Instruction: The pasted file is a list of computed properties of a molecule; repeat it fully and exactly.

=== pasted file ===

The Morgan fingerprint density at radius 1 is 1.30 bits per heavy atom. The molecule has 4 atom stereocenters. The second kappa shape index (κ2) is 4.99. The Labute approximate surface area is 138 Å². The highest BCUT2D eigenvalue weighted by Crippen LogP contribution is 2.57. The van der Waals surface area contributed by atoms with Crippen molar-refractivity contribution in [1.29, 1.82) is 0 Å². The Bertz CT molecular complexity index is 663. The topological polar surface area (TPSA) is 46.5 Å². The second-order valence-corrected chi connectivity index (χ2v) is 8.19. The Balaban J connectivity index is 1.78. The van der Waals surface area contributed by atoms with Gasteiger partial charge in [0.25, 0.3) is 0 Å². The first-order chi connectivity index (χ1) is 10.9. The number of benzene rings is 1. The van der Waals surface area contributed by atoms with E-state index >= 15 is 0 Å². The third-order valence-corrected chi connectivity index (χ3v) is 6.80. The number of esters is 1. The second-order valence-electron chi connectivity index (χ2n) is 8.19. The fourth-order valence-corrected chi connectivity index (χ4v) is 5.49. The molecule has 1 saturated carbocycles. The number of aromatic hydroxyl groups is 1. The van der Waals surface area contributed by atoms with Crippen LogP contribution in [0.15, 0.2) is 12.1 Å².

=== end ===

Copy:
The Morgan fingerprint density at radius 1 is 1.30 bits per heavy atom. The molecule has 4 atom stereocenters. The second kappa shape index (κ2) is 4.99. The Labute approximate surface area is 138 Å². The highest BCUT2D eigenvalue weighted by Crippen LogP contribution is 2.57. The van der Waals surface area contributed by atoms with Crippen molar-refractivity contribution in [1.29, 1.82) is 0 Å². The Bertz CT molecular complexity index is 663. The topological polar surface area (TPSA) is 46.5 Å². The second-order valence-corrected chi connectivity index (χ2v) is 8.19. The Balaban J connectivity index is 1.78. The van der Waals surface area contributed by atoms with Gasteiger partial charge in [0.25, 0.3) is 0 Å². The first-order chi connectivity index (χ1) is 10.9. The number of benzene rings is 1. The van der Waals surface area contributed by atoms with E-state index >= 15 is 0 Å². The third-order valence-corrected chi connectivity index (χ3v) is 6.80. The number of esters is 1. The second-order valence-electron chi connectivity index (χ2n) is 8.19. The fourth-order valence-corrected chi connectivity index (χ4v) is 5.49. The molecule has 1 saturated carbocycles. The number of aromatic hydroxyl groups is 1. The van der Waals surface area contributed by atoms with Crippen LogP contribution in [0.15, 0.2) is 12.1 Å².